Awards fund research on copper-based disease
Jan. 26, 2007
KALAMAZOO--A Western Michigan University chemist recently received two grants to fund research toward understanding the cellular acquisition of copper and how in-born defects of this process lead to a rare disease.
The National Science Foundation awarded Dr. David Huffman, assistant professor of chemistry, $595,000 to conduct research on the molecular details of copper transport. A portion of the grant will be used to promote science both locally and as far away as institutions in Kenya.
Huffman also received $30,000 from the Wilson Disease Association, the first grant awarded by the association.
The NSF's five-year grant was made through the organization's Faculty Early Career Development Program, known as the CAREER Program. CAREER grants recognize and support the early career work of teachers-scholars who are expected to become the academic leaders of the 21st century. They number among NSF's most prestigious and competitive grants and are based on faculty proposals for creative career development plans that effectively integrate research and education.
Huffman's CAREER project, "Characterizing the Mechanism of Copper Exchange in Copper Transfer Proteins," looks at how copper-transporting proteins interact with each other to make sure that copper reaches its correct target in the cell.
"Copper is an essential nutrient for life, vital for the functions of cell growth and maintenance," Huffman says. "Copper is required for cellular respiration, assists in iron transport and helps detoxify dangerous free radicals."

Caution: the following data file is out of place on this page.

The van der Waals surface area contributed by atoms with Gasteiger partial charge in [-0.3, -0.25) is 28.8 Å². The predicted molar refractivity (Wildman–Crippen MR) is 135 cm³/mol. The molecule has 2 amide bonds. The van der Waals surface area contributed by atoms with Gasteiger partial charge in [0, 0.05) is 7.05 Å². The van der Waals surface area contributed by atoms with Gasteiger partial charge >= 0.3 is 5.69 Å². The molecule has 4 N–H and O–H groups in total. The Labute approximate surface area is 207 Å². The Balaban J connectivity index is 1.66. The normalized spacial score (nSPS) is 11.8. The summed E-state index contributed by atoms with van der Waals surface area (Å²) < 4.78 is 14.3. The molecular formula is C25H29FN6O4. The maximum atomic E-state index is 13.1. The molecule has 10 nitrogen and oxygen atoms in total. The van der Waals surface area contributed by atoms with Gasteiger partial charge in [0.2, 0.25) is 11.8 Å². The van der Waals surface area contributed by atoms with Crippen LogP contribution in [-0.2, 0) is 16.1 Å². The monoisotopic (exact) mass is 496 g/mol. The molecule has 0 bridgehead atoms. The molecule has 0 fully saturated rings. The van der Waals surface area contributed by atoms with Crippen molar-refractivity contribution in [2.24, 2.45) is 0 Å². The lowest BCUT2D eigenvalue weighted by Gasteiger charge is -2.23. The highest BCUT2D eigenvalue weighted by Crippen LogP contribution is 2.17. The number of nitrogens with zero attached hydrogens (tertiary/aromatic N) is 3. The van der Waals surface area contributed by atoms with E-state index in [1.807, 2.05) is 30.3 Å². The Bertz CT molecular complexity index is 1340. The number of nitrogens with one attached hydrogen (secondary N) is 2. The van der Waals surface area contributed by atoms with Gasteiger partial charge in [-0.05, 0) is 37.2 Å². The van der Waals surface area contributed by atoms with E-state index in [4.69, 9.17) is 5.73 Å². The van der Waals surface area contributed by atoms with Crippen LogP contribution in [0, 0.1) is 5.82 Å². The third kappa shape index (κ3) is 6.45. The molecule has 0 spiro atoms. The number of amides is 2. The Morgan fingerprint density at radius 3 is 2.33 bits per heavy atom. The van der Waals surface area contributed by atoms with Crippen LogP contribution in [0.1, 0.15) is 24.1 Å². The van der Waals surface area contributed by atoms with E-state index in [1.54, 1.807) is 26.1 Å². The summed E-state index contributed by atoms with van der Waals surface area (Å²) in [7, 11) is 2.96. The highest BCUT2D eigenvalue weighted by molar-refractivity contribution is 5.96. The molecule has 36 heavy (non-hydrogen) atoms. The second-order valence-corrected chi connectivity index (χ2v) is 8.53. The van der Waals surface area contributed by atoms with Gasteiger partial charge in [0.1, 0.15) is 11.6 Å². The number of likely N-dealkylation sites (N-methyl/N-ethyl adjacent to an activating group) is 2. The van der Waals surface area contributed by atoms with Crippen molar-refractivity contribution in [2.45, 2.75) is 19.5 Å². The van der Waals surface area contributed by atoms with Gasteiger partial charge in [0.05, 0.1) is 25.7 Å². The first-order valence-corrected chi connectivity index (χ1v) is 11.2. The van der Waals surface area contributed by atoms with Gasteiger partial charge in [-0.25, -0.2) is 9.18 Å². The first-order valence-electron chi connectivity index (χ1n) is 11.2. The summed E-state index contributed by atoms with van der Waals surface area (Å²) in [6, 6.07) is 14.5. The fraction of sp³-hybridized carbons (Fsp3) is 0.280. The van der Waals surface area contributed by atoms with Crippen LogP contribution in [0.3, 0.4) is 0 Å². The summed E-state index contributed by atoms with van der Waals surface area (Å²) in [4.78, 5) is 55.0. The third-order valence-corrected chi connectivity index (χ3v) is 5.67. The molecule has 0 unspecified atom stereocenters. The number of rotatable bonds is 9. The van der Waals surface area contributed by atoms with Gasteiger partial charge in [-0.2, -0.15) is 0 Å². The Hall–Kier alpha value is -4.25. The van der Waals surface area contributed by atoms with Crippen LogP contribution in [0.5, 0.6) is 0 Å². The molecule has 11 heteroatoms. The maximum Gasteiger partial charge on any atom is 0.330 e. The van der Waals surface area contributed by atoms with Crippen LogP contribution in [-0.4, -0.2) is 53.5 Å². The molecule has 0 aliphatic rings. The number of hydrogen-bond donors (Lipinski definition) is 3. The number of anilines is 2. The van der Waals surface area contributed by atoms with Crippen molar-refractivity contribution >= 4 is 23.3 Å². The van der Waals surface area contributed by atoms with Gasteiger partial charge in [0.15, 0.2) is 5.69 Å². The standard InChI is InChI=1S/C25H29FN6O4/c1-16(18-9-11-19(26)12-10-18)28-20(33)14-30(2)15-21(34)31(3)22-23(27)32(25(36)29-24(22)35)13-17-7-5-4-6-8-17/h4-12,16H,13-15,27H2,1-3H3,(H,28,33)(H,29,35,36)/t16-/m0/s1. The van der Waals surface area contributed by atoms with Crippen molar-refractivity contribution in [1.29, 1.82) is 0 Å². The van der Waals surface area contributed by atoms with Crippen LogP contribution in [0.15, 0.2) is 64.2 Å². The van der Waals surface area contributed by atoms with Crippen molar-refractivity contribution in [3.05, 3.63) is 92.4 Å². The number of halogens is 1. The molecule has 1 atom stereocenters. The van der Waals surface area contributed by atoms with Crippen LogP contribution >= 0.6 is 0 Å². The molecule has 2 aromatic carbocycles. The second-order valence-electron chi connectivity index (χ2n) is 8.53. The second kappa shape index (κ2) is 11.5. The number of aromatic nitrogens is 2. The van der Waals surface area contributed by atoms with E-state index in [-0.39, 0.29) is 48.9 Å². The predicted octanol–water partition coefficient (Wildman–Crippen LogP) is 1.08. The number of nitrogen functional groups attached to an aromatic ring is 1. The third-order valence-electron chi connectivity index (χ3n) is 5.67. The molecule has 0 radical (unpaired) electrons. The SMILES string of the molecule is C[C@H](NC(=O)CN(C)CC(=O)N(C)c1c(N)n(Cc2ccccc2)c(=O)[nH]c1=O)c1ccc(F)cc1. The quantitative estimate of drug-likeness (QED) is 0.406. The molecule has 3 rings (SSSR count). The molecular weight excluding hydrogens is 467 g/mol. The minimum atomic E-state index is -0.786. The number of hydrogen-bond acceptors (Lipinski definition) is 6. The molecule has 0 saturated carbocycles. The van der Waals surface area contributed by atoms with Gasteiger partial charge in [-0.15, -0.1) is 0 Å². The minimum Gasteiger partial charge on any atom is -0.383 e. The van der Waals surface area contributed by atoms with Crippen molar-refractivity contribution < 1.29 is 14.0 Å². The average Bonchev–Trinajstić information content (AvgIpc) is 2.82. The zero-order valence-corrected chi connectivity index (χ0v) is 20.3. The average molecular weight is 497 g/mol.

Huffman is working with a team of six graduate students, three undergraduates and one local high school student to explain the chemical details of copper transport and to understand how defects in this process can lead to Wilson disease, a rare affliction occurring in only about 1 in 30,000 people. This genetic disease only occurs when an individual receives a defective gene from both parents and results in the buildup of copper in the brain and liver that can cause neurological symptoms and liver disease.
Huffman will use a portion of the grant to train local high school teachers to promote science careers to students, develop a career component within the University's biochemistry curriculum and create partnerships with universities in Kenya to foster student training and faculty exchanges with WMU.
He has already initiated this educational component of his work by traveling this past October to the University of Nairobi and Egerton University in Kenya.
In addition to the CAREER award, Huffman's Wilson Disease Association grant will help study the mutations of the Wilson protein that cause the genetic disease.
"We first need an understanding of why these mutations cause the disease. This could provide a basis for new treatments," Huffman says.
He earned his bachelor's degree in chemistry from Bob Jones University in 1983, a master's degree in inorganic chemistry from Illinois State University in 1989 and a doctoral degree in inorganic chemistry from the University of Illinois at Urbana-Champaign in 1994.
He subsequently spent seven years at Northwestern University conducting postdoctoral work in bioinorganic chemistry before coming to WMU in 2001 as an assistant professor of chemistry.
Media contact: Deanne Molinari, (269) 387-8400, firstname.lastname@example.org